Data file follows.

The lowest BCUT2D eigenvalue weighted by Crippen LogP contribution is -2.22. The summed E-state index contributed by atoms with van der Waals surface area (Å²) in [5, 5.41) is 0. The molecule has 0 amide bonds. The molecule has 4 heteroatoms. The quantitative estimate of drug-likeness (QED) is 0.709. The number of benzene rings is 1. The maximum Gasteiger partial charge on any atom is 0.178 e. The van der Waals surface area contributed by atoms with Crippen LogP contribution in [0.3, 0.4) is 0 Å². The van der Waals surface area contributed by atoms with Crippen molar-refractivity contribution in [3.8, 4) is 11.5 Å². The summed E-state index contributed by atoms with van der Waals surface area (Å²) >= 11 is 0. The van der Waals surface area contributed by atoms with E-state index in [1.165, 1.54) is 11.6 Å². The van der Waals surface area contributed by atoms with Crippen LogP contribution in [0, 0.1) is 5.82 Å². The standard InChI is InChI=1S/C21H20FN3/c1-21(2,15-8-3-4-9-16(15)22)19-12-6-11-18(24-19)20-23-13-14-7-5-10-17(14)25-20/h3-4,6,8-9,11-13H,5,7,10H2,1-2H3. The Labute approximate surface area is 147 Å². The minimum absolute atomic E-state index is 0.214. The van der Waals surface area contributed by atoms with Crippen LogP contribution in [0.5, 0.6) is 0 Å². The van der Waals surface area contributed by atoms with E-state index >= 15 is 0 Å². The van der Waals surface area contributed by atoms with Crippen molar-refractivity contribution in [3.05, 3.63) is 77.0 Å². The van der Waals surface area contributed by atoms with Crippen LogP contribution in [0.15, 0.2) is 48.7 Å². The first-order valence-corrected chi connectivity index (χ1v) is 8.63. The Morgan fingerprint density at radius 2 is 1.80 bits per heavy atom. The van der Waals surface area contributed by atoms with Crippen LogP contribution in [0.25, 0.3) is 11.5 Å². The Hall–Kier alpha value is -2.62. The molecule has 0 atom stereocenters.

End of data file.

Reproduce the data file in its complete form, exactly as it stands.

The lowest BCUT2D eigenvalue weighted by Crippen LogP contribution is -2.22. The summed E-state index contributed by atoms with van der Waals surface area (Å²) in [5, 5.41) is 0. The molecule has 0 amide bonds. The molecule has 4 heteroatoms. The quantitative estimate of drug-likeness (QED) is 0.709. The number of benzene rings is 1. The maximum Gasteiger partial charge on any atom is 0.178 e. The van der Waals surface area contributed by atoms with Crippen LogP contribution in [0.3, 0.4) is 0 Å². The van der Waals surface area contributed by atoms with Crippen molar-refractivity contribution in [3.8, 4) is 11.5 Å². The summed E-state index contributed by atoms with van der Waals surface area (Å²) >= 11 is 0. The van der Waals surface area contributed by atoms with E-state index in [1.165, 1.54) is 11.6 Å². The van der Waals surface area contributed by atoms with Crippen LogP contribution in [0, 0.1) is 5.82 Å². The standard InChI is InChI=1S/C21H20FN3/c1-21(2,15-8-3-4-9-16(15)22)19-12-6-11-18(24-19)20-23-13-14-7-5-10-17(14)25-20/h3-4,6,8-9,11-13H,5,7,10H2,1-2H3. The Labute approximate surface area is 147 Å². The minimum absolute atomic E-state index is 0.214. The van der Waals surface area contributed by atoms with Crippen LogP contribution in [0.5, 0.6) is 0 Å². The van der Waals surface area contributed by atoms with E-state index >= 15 is 0 Å². The van der Waals surface area contributed by atoms with Crippen molar-refractivity contribution in [3.05, 3.63) is 77.0 Å². The van der Waals surface area contributed by atoms with Crippen LogP contribution in [0.15, 0.2) is 48.7 Å². The first-order valence-corrected chi connectivity index (χ1v) is 8.63. The Morgan fingerprint density at radius 2 is 1.80 bits per heavy atom. The van der Waals surface area contributed by atoms with Crippen LogP contribution in [0.25, 0.3) is 11.5 Å². The Hall–Kier alpha value is -2.62. The molecule has 0 atom stereocenters.